Alan Rappeport doesn’t want you to have that asset. He wants the government, which has infinite assets, to take that asset from you. Smart?

While Republican lawmakers helped run up the nation’s debt load, they have since blamed Mr. Biden for putting the nation on a rocky fiscal path by funding his agenda.

After a protracted standoff in which Republicans refused to raise America’s borrowing cap, threatening a first-ever federal default, Congress finally agreed in December to raise the nation’s debt limit to about $31.4 trillion.

It was all political theater — cynical politicians trying to convince the innocent public that they are fiscally prudent. But if they really were prudent, they would spend more on global warming, poverty, healthcare, education, transportation, infrastructure, science, ecology, etc. — not debating about how to spend less.

In January 2020, before the pandemic spread across the United States, the Congressional Budget Office projected that the gross national debt would reach $30 trillion by around the end of 2025. The total debt held by the public outpaced the size of the American economy last year, a decade faster than forecasters projected.

Yes, as usual, the economic forecasters were wrong about the meaningless Debt/GDP ratio. So?

The nonpartisan office warned last year that rising interest costs and growing health spending as the population aged would increase the risk of a “fiscal crisis” and higher inflation, a situation that could undermine confidence in the U.S. dollar.

By “fiscal crisis,” we assume Rappeport means the federal government would be unable to pay its debts — which as we know is impossible for our Monetarily Sovereign government. (It can happen to state/local government, which are monetarily non-sovereign.)

And inflation always is caused by shortages, never by federal deficit spending.

In fact, federal deficit spending is one of the best methods for curing inflation, if the spending is for curing the shortages.

Todays inflation is caused by shortages of oil, food, computer chips, labor, and other needs. The federal government could stop inflation by spending more to support oil drilling, efficient farming, and chip manufacture, and by eliminating FICA (FICA lowers the net income of workers and makes them less willing to accept jobs).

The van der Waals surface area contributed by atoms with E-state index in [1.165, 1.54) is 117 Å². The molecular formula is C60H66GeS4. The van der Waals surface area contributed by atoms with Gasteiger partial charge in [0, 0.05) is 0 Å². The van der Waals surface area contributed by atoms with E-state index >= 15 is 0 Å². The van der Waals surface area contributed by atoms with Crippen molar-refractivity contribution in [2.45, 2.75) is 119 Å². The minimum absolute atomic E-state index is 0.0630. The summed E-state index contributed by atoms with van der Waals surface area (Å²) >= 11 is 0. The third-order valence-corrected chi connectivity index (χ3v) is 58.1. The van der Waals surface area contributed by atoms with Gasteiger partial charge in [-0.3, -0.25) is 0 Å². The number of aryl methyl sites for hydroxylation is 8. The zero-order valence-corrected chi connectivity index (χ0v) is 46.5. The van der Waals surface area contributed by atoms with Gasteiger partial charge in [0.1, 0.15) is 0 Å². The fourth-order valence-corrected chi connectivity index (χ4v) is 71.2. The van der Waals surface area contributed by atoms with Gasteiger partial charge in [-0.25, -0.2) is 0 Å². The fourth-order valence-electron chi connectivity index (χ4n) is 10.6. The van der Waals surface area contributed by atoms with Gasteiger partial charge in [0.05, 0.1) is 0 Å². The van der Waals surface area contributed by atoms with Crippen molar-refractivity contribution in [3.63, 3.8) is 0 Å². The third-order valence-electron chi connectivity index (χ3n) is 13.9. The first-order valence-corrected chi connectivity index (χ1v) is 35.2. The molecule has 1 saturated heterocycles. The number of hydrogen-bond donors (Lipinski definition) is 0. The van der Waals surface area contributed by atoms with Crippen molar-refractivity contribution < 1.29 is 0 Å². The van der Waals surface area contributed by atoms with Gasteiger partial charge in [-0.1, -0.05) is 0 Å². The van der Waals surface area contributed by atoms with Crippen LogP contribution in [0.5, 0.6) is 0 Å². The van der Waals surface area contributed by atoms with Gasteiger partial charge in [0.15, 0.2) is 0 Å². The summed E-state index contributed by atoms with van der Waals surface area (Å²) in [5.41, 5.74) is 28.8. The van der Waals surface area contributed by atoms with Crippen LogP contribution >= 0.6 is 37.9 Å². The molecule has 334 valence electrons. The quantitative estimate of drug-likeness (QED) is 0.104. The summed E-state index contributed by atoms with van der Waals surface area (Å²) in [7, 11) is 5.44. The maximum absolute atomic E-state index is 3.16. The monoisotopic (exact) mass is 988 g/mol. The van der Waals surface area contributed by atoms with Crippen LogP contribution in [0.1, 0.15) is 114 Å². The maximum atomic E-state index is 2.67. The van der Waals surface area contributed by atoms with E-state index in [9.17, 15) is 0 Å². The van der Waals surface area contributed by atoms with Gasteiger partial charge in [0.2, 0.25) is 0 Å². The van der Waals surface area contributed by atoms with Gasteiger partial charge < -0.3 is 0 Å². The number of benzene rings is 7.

Trillions in federal spending has left the United States approaching levels of red ink not seen since World War II.

Actually, the so-called “debt” is much higher than it was during WWII. And when spending for WWII ended, we had recessions.

The Biden administration has said the $1.9 trillion pandemic relief package the Democrats passed last year was a necessary measure to protect the economy from further damage.

Treasury Secretary Janet L. Yellen has argued that such large federal investments are affordable because interest costs as a share of gross domestic product are at historically low levels thanks to persistently low interest rates.

Yes, the $1.9 Trillion in deficit spending did protect the economy, just as cuts to federal spending will injure the economy. So why cut?

Interest costs as a share of GDP are irrelevant, as are low interest rates. In fact, higher interest rates have one advantage: They force the federal government to pump more stimulus dollars into the economy.

What is inflation? Inflation is a loss of purchasing power over time, meaning your dollar will not go as far tomorrow as it did today. It is typically expressed as the annual change in prices for everyday goods and services such as food, furniture, apparel, transportation and toys.

What causes inflation? It can be the result of rising consumer demand. But inflation can also rise and fall based on developments that have little to do with economic conditions, such as limited oil production and supply chain problems.

Inflation always is caused by shortages and always is cured by curing the shortages, which the federal government can do by federal deficit spending.

Esther L. George, the president of the Federal Reserve Bank of Kansas City, suggested during a speech this week that the Fed’s big bond holdings might be lowering longer-term interest rates by as much as 1.5 percentage points — nearly cutting the interest rate on 10-year government debt in half. 

As rates rise, so does the amount that the United States owes to investors who buy its debt. The Congressional Budget Office estimates that if interest rates rise in line with their own forecasts, net interest costs will reach 8.6 percent of gross domestic product in 2051. That would amount to about $60 trillion in total interest payments over three decades.